The Alchemy of Diversity at Sound and Savor


 

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Freshly baked bialys right out of the oven opened the brunch.

This is another in the continuing account of my encounters with Philip Gelb’s underground vegan salon now called Sound and Savor.  For some twelve years now he has hosted a series of dinners, brunches, and cooking classes.  Many of the multi-course meals also feature some of the finest musicians, many from San Francisco and the east bay.

Today’s brunch started with fresh brewed coffee with a dollop of ginger (vegan) ice cream along with fresh baked bialys with cashew cream, pickled red onions, and “carrot lox”.  So we began with a vegan Jewish theme.  Needless to say these were delicious and the coffee helped waken anyone not ready for this 11AM start.

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The next course was a similarly delicious borscht (beet soup) with beet pakoras.  And clearly Phil has introduced this traditionally Indian dish which worked remarkably well with that soup.  Again all were hot out of the pot/fryer clearly in our view.

As Phil performed his culinary alchemy in the kitchen we were most attentively served by his assistant for this meal, Letitia, a smiling joy of a woman who seems to have the knowledge and genuine caring of customer service in her blood.  She was equally attentive to all in the crowd of about twenty diners with the usual mix of familiar faces and few new ones.  Indeed the beautifully presented courses came at just the right pace.

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The main course in this brunch was a Potato-Onion Tortilla, blood orange salad.  And once again the diversity of cultures mixed to truly savory results as the friendly conversations flowed.  At this point even the hungriest would hope for a pause and that’s exactly what happened.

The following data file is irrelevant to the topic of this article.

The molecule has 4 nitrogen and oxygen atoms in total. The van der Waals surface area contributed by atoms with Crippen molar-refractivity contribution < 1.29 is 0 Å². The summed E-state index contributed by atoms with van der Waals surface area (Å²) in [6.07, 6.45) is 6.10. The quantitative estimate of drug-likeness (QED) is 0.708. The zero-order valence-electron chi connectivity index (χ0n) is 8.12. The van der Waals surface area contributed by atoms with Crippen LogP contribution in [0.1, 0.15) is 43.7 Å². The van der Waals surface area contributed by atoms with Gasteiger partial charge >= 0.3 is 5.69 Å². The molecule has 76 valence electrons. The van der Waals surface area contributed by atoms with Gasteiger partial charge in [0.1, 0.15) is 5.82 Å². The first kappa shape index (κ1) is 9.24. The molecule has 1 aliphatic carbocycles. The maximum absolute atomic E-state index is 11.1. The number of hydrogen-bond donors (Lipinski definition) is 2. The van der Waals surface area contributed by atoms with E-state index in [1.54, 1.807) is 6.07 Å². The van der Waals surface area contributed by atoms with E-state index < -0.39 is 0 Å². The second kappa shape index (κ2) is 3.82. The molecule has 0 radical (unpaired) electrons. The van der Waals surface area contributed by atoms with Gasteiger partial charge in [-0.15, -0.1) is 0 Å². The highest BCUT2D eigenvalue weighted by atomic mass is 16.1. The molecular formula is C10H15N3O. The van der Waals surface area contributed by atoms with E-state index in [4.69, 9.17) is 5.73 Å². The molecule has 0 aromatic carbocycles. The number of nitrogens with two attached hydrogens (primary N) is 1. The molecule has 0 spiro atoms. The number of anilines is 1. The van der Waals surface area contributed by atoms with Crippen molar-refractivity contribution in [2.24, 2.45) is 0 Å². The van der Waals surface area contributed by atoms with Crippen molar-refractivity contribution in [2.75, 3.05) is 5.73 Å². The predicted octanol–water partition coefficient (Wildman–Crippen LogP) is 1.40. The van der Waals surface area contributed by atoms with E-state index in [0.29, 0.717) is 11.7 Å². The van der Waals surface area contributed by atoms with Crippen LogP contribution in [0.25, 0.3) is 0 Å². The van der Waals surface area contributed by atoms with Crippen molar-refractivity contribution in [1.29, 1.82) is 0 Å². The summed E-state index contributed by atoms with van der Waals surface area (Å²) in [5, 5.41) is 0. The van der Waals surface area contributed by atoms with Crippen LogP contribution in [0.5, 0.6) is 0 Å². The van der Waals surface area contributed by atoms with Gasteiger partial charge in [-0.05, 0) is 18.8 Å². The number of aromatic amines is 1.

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With a judicious touch of rearranging Phil prepared a performance space for the three musicians who graced us on this beautiful sunny Oakland day.  Jay Ghandi, bansuri (Indian Flute), Sameer Gupta, tablas (a staple of Hindustani music), and David Boyce, saxophone and bass clarinet (need I say a staple of jazz?).  The alchemy of the food would now find an analogy in this jam session.  Boyce and Gupta had played here about a year ago and Ghandi is a frequent collaborator with both musicians.  All three had played yesterday in San Jose and were scheduled to play in San Francisco at the Red Poppy Art House.  They are touring to promote their recent release A Circle Has No Beginning.  These are just three of the musicians who participated in this crowd sourced disc which is itself worth your attention.

The energy was immediately palpable as seen in this excerpt from one of three pieces they played.

This last excerpt demonstrates the ease of communication between these musicians who blend diverse backgrounds of jazz and Hindustani musics seamlessly into something new and wonderful.  The audience was energized to a level beyond what coffee could do and broke into appreciative applause after each piece.

The brunch ended with a dessert of (again fresh baked) Citrus Semolina Cake and more of that delicious coffee and ice cream.  And, of course, more conversation.

These events have become a regular part of this writer’s recreational time and a real reason to celebrate living in the diverse and creative east bay.  Phil’s judicious blend of cultures in his culinary experiments provide a parallel to his curation of some of the finest musicians with the only purpose in both case to entertain and enlighten.  He achieved both is a big way this day.  Thanks to all who participated.

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Linda Twine, A Musician You Should Know, and by the way, she’s black.


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Linda Twine

 

I have found it strange that the few articles I have written (and, full disclosure, I’m a white guy) on black musicians seem to have placed me in the position of being one of apparently a limited number of writers/bloggers who pay attention to the topic.  Happily these articles have gained an audience.  The rather simple piece I wrote on black conductors, a little essay composed in honor of Black History Month, remains by far one of my most read articles.